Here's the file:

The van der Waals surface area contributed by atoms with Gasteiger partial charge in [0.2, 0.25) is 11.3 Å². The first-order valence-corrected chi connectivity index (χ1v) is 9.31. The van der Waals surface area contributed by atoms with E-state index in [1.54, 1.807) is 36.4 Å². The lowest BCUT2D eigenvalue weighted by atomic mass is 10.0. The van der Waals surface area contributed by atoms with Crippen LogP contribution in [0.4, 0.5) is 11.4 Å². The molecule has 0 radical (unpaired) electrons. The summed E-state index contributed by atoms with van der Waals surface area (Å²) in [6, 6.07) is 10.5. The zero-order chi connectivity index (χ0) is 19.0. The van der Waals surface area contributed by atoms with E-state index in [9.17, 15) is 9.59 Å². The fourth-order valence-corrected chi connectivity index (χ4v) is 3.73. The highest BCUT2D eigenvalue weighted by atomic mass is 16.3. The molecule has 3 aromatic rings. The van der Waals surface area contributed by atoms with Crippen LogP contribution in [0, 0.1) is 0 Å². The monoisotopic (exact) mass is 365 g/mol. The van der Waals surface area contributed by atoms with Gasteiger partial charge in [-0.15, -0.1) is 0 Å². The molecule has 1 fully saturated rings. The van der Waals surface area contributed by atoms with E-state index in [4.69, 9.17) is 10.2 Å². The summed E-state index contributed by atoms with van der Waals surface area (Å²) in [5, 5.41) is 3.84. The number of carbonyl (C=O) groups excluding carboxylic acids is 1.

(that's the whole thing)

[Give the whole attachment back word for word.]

The van der Waals surface area contributed by atoms with Gasteiger partial charge in [0.2, 0.25) is 11.3 Å². The first-order valence-corrected chi connectivity index (χ1v) is 9.31. The van der Waals surface area contributed by atoms with E-state index in [1.54, 1.807) is 36.4 Å². The lowest BCUT2D eigenvalue weighted by atomic mass is 10.0. The van der Waals surface area contributed by atoms with Crippen LogP contribution in [0.4, 0.5) is 11.4 Å². The molecule has 0 radical (unpaired) electrons. The summed E-state index contributed by atoms with van der Waals surface area (Å²) in [6, 6.07) is 10.5. The zero-order chi connectivity index (χ0) is 19.0. The van der Waals surface area contributed by atoms with E-state index in [9.17, 15) is 9.59 Å². The fourth-order valence-corrected chi connectivity index (χ4v) is 3.73. The highest BCUT2D eigenvalue weighted by atomic mass is 16.3. The molecule has 3 aromatic rings. The van der Waals surface area contributed by atoms with Crippen LogP contribution in [0, 0.1) is 0 Å². The monoisotopic (exact) mass is 365 g/mol. The van der Waals surface area contributed by atoms with Gasteiger partial charge in [-0.15, -0.1) is 0 Å². The molecule has 1 fully saturated rings. The van der Waals surface area contributed by atoms with E-state index in [4.69, 9.17) is 10.2 Å². The summed E-state index contributed by atoms with van der Waals surface area (Å²) in [5, 5.41) is 3.84. The number of carbonyl (C=O) groups excluding carboxylic acids is 1.